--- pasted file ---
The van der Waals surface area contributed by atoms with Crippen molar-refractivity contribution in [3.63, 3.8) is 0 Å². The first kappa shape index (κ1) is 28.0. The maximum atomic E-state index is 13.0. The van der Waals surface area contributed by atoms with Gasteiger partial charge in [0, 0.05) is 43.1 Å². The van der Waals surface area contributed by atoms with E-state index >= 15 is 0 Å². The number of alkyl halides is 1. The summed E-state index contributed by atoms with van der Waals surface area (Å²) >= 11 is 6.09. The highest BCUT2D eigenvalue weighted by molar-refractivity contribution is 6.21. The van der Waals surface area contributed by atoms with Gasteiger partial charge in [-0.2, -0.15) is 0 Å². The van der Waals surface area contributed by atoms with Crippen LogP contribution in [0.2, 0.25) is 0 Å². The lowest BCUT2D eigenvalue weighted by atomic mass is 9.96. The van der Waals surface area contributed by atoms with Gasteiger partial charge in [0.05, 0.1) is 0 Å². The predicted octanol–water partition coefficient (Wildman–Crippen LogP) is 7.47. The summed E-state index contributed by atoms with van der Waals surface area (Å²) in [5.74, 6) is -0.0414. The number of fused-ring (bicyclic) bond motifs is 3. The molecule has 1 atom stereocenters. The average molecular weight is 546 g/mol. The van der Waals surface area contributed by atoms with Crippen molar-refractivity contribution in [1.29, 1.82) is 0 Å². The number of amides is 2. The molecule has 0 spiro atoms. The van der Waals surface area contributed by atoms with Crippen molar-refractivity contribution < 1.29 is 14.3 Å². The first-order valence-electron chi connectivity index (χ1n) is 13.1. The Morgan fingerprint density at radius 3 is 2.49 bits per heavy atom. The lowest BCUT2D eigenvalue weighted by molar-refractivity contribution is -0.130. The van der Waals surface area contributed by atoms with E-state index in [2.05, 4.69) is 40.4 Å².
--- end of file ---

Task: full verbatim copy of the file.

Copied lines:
The van der Waals surface area contributed by atoms with Crippen molar-refractivity contribution in [3.63, 3.8) is 0 Å². The first kappa shape index (κ1) is 28.0. The maximum atomic E-state index is 13.0. The van der Waals surface area contributed by atoms with Gasteiger partial charge in [0, 0.05) is 43.1 Å². The van der Waals surface area contributed by atoms with E-state index >= 15 is 0 Å². The number of alkyl halides is 1. The summed E-state index contributed by atoms with van der Waals surface area (Å²) >= 11 is 6.09. The highest BCUT2D eigenvalue weighted by molar-refractivity contribution is 6.21. The van der Waals surface area contributed by atoms with Gasteiger partial charge in [-0.2, -0.15) is 0 Å². The van der Waals surface area contributed by atoms with Crippen LogP contribution in [0.2, 0.25) is 0 Å². The lowest BCUT2D eigenvalue weighted by atomic mass is 9.96. The van der Waals surface area contributed by atoms with Gasteiger partial charge in [0.05, 0.1) is 0 Å². The predicted octanol–water partition coefficient (Wildman–Crippen LogP) is 7.47. The summed E-state index contributed by atoms with van der Waals surface area (Å²) in [5.74, 6) is -0.0414. The number of fused-ring (bicyclic) bond motifs is 3. The molecule has 1 atom stereocenters. The average molecular weight is 546 g/mol. The van der Waals surface area contributed by atoms with Crippen molar-refractivity contribution in [1.29, 1.82) is 0 Å². The number of amides is 2. The molecule has 0 spiro atoms. The van der Waals surface area contributed by atoms with Crippen molar-refractivity contribution < 1.29 is 14.3 Å². The first-order valence-electron chi connectivity index (χ1n) is 13.1. The Morgan fingerprint density at radius 3 is 2.49 bits per heavy atom. The lowest BCUT2D eigenvalue weighted by molar-refractivity contribution is -0.130. The van der Waals surface area contributed by atoms with E-state index in [2.05, 4.69) is 40.4 Å².